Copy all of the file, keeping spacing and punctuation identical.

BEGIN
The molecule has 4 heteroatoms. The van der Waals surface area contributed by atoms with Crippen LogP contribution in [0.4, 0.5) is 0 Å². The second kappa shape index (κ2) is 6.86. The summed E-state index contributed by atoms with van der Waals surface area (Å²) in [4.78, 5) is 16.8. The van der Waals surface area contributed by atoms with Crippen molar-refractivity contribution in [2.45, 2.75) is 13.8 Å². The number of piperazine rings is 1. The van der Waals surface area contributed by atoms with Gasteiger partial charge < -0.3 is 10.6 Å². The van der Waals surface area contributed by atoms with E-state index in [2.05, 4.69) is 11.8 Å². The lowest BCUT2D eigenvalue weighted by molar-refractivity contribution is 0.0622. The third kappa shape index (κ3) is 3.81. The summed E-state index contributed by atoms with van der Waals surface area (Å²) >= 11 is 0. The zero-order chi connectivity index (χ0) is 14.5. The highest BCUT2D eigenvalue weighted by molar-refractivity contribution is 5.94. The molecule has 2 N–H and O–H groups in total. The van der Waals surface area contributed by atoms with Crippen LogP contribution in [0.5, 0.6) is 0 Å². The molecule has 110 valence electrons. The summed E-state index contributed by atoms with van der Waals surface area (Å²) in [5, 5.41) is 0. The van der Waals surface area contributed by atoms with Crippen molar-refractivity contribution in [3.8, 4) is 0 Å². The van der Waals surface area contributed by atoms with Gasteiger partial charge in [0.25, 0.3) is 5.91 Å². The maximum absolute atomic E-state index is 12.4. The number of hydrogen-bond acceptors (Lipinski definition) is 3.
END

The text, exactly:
The molecule has 4 heteroatoms. The van der Waals surface area contributed by atoms with Crippen LogP contribution in [0.4, 0.5) is 0 Å². The second kappa shape index (κ2) is 6.86. The summed E-state index contributed by atoms with van der Waals surface area (Å²) in [4.78, 5) is 16.8. The van der Waals surface area contributed by atoms with Crippen molar-refractivity contribution in [2.45, 2.75) is 13.8 Å². The number of piperazine rings is 1. The van der Waals surface area contributed by atoms with Gasteiger partial charge < -0.3 is 10.6 Å². The van der Waals surface area contributed by atoms with E-state index in [2.05, 4.69) is 11.8 Å². The lowest BCUT2D eigenvalue weighted by molar-refractivity contribution is 0.0622. The third kappa shape index (κ3) is 3.81. The summed E-state index contributed by atoms with van der Waals surface area (Å²) >= 11 is 0. The zero-order chi connectivity index (χ0) is 14.5. The highest BCUT2D eigenvalue weighted by molar-refractivity contribution is 5.94. The molecule has 2 N–H and O–H groups in total. The van der Waals surface area contributed by atoms with Crippen LogP contribution in [0.5, 0.6) is 0 Å². The molecule has 110 valence electrons. The summed E-state index contributed by atoms with van der Waals surface area (Å²) in [5, 5.41) is 0. The van der Waals surface area contributed by atoms with Crippen molar-refractivity contribution in [3.8, 4) is 0 Å². The van der Waals surface area contributed by atoms with Gasteiger partial charge in [0.25, 0.3) is 5.91 Å². The maximum absolute atomic E-state index is 12.4. The number of hydrogen-bond acceptors (Lipinski definition) is 3.